To me white hat SEO and black hat SEO have always been an interesting dichotomy that seems to almost mirror something you’d watch in a film or TV program.
I liken it to the Autobots versus the Decepticons (the factions in Transformers for the non-nerds out there) with the honourable and just white hatters doing their best to hold the evil of the black hats at bay.
At the moment, in the wake of Google Penguin and Panda, it’s fair to say that white hat is winning and that evil has stopped paying off to such a degree.
The black hat optimizers are wounded, they’re on the ropes and they’re in hiding – but just as in the films this desperation can make them more dangerous than ever and they’ve developed new techniques and strategies that hit harder than ever to try and get back in the game.
What will happen next? Tune in next time to find out the fate of the white hat optimizers in their greatest challenge yet!
That’s all pretty dramatic sounding perhaps, and maybe you think I’m going a bit over the top here describing black hat SEO tactics as ‘evil’.
But actually it is important to take the threat of black hat SEO seriously, and for those who employ such tactics to know just how much damage they’re actually doing and how immoral it really is.
There are aspects that these culprits don’t seem to consider, and when you think about the real human collateral it becomes apparent that it’s actually quite a serious crime.
Here we will look at why black hat SEO is so serious.
Spam is a common form of black hat SEO/dodgy marketing that all of us hate.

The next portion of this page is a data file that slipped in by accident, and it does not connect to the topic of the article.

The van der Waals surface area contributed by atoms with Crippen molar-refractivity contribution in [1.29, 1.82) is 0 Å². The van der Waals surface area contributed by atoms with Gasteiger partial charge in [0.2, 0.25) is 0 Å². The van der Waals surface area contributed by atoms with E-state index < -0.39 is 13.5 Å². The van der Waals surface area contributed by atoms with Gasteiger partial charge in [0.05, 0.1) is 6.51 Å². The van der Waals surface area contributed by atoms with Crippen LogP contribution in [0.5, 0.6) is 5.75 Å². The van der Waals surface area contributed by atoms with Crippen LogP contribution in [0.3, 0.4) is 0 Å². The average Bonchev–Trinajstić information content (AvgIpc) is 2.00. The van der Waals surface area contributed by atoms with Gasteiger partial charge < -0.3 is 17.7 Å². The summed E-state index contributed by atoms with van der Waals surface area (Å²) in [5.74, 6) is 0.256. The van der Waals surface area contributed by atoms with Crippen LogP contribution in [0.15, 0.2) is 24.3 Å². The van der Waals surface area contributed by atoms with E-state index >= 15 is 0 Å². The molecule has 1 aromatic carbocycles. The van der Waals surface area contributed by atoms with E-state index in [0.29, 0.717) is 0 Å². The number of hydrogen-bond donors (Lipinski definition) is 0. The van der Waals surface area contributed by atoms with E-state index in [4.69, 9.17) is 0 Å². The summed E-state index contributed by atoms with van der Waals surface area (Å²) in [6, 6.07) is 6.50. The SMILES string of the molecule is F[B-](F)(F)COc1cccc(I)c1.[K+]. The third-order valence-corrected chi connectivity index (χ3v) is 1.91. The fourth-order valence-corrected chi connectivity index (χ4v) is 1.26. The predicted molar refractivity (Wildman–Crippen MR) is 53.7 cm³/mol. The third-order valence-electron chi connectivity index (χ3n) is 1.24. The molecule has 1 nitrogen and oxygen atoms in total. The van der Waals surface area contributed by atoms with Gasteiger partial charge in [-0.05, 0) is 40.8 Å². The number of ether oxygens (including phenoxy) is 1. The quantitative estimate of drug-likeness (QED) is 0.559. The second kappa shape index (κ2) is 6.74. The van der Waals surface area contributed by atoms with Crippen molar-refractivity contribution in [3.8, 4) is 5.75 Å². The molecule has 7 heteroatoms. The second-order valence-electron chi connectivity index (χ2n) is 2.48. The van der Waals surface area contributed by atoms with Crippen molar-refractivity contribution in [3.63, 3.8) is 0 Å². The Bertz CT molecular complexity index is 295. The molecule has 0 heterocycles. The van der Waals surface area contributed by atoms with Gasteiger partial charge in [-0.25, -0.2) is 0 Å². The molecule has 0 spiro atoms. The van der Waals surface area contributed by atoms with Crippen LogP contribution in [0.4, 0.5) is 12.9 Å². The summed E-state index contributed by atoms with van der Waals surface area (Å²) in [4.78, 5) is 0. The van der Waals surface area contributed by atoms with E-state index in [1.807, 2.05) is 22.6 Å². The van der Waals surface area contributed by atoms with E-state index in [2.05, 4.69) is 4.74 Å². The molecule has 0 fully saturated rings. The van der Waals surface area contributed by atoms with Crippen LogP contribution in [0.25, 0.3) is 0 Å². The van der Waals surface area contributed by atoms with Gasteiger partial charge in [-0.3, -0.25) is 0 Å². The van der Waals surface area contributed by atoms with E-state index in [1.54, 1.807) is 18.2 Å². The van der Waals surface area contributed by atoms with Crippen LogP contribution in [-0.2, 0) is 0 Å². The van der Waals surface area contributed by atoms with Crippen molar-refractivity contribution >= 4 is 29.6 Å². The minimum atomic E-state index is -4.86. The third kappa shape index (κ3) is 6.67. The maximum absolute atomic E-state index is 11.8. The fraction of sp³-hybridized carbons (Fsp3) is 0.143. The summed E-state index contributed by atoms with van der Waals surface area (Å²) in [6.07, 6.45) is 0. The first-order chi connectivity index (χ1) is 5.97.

Fortunately for most of us spam comes off as nothing more than a bit of a nuisance, but it’s important to also recognize that it can sometimes be something much more serious.
Take for instance my situation this morning when my girlfriend received an e-mail from a mutual friend. Nothing unusual there, except for the fact that that mutual friend died tragically two years ago.
Potentially very upsetting, and something that I doubt the spammers ever considered.
Even when it’s not so severe, imagine getting an e-mail from someone you fancy only to find it’s spam? Or from someone you broke up with angrily – it’s a terrible thing to happen.
Some of the worst forms of black hat SEO are those that involve damaging the sites of other webmasters in order to thin the competition.
This is something that of course is wrong, but again you need to employ a little empathy to really realise how wrong.
Just imagine you’ve worked your socks off day in and day out to get a site somewhere on the SERPs.
That that site is your pride and joy, and that you’re finally starting to do well enough to consider leaving your day job.
You proudly tell your family and you feel like you’re getting out of your rut – when suddenly a bad link sinks your site like a lead balloon and you’re back to square one.
The previous two examples of black hat SEO are quite extreme, and much of bad SEO might seem to be more of a victimless crime if it’s just a matter of spinning content and tricking the search engines.
Again though there is a victim that you might not consider – the reader who is looking for trustworthy information on how to get into shape, or on how to manage their money.
They then land on your page and can’t distinguish between good and bad content and they end up taking your advice and getting into trouble. Or they do recognize your content as spam and it leads them to give up on the search and to feel let down by the web.
As you can see then, there is always a victim of black hat SEO and it’s a very serious issue.
Make sure you use a good SEO company to handle your SEO, and try to help fill the web with quality content and sites that deserve the attention.
Image courtesy of Stuart Miles at FreeDigitalPhotos.net